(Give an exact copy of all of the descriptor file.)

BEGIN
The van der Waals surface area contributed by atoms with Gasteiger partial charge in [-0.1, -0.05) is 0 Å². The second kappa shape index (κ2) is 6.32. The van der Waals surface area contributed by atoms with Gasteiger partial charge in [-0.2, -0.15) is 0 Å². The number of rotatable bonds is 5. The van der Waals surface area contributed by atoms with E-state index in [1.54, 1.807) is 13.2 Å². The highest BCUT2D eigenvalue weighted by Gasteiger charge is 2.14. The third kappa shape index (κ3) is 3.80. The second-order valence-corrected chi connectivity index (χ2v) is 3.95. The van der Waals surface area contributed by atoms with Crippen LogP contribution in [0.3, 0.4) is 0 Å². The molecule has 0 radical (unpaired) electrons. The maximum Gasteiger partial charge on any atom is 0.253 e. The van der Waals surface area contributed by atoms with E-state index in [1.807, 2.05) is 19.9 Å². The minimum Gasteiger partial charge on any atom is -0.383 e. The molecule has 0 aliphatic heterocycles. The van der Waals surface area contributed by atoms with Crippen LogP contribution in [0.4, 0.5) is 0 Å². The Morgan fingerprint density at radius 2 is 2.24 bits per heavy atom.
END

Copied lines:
The van der Waals surface area contributed by atoms with Gasteiger partial charge in [-0.1, -0.05) is 0 Å². The second kappa shape index (κ2) is 6.32. The van der Waals surface area contributed by atoms with Gasteiger partial charge in [-0.2, -0.15) is 0 Å². The number of rotatable bonds is 5. The van der Waals surface area contributed by atoms with E-state index in [1.54, 1.807) is 13.2 Å². The highest BCUT2D eigenvalue weighted by Gasteiger charge is 2.14. The third kappa shape index (κ3) is 3.80. The second-order valence-corrected chi connectivity index (χ2v) is 3.95. The van der Waals surface area contributed by atoms with Crippen LogP contribution in [0.3, 0.4) is 0 Å². The molecule has 0 radical (unpaired) electrons. The maximum Gasteiger partial charge on any atom is 0.253 e. The van der Waals surface area contributed by atoms with E-state index in [1.807, 2.05) is 19.9 Å². The minimum Gasteiger partial charge on any atom is -0.383 e. The molecule has 0 aliphatic heterocycles. The van der Waals surface area contributed by atoms with Crippen LogP contribution in [0.4, 0.5) is 0 Å². The Morgan fingerprint density at radius 2 is 2.24 bits per heavy atom.